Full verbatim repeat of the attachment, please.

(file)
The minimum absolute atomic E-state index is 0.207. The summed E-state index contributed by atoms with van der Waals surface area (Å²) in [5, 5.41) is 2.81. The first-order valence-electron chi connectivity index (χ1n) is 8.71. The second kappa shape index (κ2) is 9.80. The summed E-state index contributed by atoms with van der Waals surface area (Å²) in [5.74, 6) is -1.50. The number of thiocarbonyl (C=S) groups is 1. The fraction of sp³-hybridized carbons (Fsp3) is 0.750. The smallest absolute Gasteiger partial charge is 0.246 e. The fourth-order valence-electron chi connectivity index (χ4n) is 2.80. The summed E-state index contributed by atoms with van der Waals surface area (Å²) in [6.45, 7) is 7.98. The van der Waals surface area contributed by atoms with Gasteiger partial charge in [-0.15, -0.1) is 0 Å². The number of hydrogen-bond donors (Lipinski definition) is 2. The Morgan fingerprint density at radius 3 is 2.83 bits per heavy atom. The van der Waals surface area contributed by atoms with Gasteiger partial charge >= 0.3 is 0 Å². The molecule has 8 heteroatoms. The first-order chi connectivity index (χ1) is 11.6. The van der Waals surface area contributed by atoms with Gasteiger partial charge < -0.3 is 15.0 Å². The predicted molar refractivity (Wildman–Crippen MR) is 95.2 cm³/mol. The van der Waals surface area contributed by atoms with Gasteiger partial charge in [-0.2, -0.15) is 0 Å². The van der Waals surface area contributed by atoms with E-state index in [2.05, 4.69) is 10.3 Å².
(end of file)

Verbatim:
The minimum absolute atomic E-state index is 0.207. The summed E-state index contributed by atoms with van der Waals surface area (Å²) in [5, 5.41) is 2.81. The first-order valence-electron chi connectivity index (χ1n) is 8.71. The second kappa shape index (κ2) is 9.80. The summed E-state index contributed by atoms with van der Waals surface area (Å²) in [5.74, 6) is -1.50. The number of thiocarbonyl (C=S) groups is 1. The fraction of sp³-hybridized carbons (Fsp3) is 0.750. The smallest absolute Gasteiger partial charge is 0.246 e. The fourth-order valence-electron chi connectivity index (χ4n) is 2.80. The summed E-state index contributed by atoms with van der Waals surface area (Å²) in [6.45, 7) is 7.98. The van der Waals surface area contributed by atoms with Gasteiger partial charge in [-0.15, -0.1) is 0 Å². The number of hydrogen-bond donors (Lipinski definition) is 2. The Morgan fingerprint density at radius 3 is 2.83 bits per heavy atom. The van der Waals surface area contributed by atoms with Gasteiger partial charge >= 0.3 is 0 Å². The molecule has 8 heteroatoms. The first-order chi connectivity index (χ1) is 11.6. The van der Waals surface area contributed by atoms with Gasteiger partial charge < -0.3 is 15.0 Å². The predicted molar refractivity (Wildman–Crippen MR) is 95.2 cm³/mol. The van der Waals surface area contributed by atoms with Gasteiger partial charge in [-0.2, -0.15) is 0 Å². The van der Waals surface area contributed by atoms with E-state index in [2.05, 4.69) is 10.3 Å².